Drigg is a lovely example of a small, bar-built estuary. It is fed by three rivers; the Irt, Mite and Esk. The beach is vast and remote, with huge sand dunes to climb and an old look out post at the top.


Drigg Beach,
CA19 1XZ

OS Map Reference

A static map of Drigg

Know before you go

Entry fee

Free entry

Parking information

No designated car aprks




Dogs permitted



When to visit

Opening times

Open all year round

Best time to visit

July and August

About the reserve

What makes Drigg so special?

Drigg has the largest sand dune system in Cumbria, supporting species such as sea holly, sea bindweed and blue fleabane. The dunes and the estuary of Eskmeals and Ravenglass also support one of the largest seabird breeding colonies in the northwest.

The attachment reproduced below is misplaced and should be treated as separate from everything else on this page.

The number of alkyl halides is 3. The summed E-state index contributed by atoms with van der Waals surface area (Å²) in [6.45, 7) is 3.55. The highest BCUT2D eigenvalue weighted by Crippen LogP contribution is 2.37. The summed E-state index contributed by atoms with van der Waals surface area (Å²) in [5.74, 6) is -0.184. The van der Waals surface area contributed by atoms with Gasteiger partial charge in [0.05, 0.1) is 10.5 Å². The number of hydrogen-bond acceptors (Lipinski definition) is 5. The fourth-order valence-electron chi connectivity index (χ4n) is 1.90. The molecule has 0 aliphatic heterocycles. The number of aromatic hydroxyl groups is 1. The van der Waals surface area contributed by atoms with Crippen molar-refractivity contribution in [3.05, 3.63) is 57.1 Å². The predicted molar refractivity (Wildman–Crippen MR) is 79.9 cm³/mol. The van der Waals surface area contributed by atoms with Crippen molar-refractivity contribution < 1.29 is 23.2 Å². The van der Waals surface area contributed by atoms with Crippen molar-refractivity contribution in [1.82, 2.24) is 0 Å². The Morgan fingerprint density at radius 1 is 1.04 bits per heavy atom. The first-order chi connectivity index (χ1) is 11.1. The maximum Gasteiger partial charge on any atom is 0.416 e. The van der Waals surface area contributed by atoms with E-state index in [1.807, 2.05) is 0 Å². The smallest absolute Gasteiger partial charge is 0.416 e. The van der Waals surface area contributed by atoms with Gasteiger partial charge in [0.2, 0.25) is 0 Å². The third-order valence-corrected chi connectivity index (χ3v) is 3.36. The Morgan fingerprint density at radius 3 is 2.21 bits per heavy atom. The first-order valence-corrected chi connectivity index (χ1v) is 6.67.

The dunes span a range of hydrological conditions from very wet to relatively dry. Some are dominated by heather and bell heather (dune heath), some present as acidic dune grassland with a prominent lichen component, and some are areas where sand sedge grows in carpets of moss. The dune heath is a nationally rare habitat which becomes a riot of colour in July and August when the heather flowers

The range of habitats makes the area particularly important for its plant and bird life. It is also home to the rare and protected natterjack toad, supporting one of England’s largest breeding colonies, as well as great crested newts and adders.

What to do

Stroll amongst the dune systems, seeing what species you can see and testing out your ID skills. 

Environmental designation

Local Nature Reserve (LNR)
Site of Special Scientific Interest (SSSI)
Special Areas of Conservation (SAC)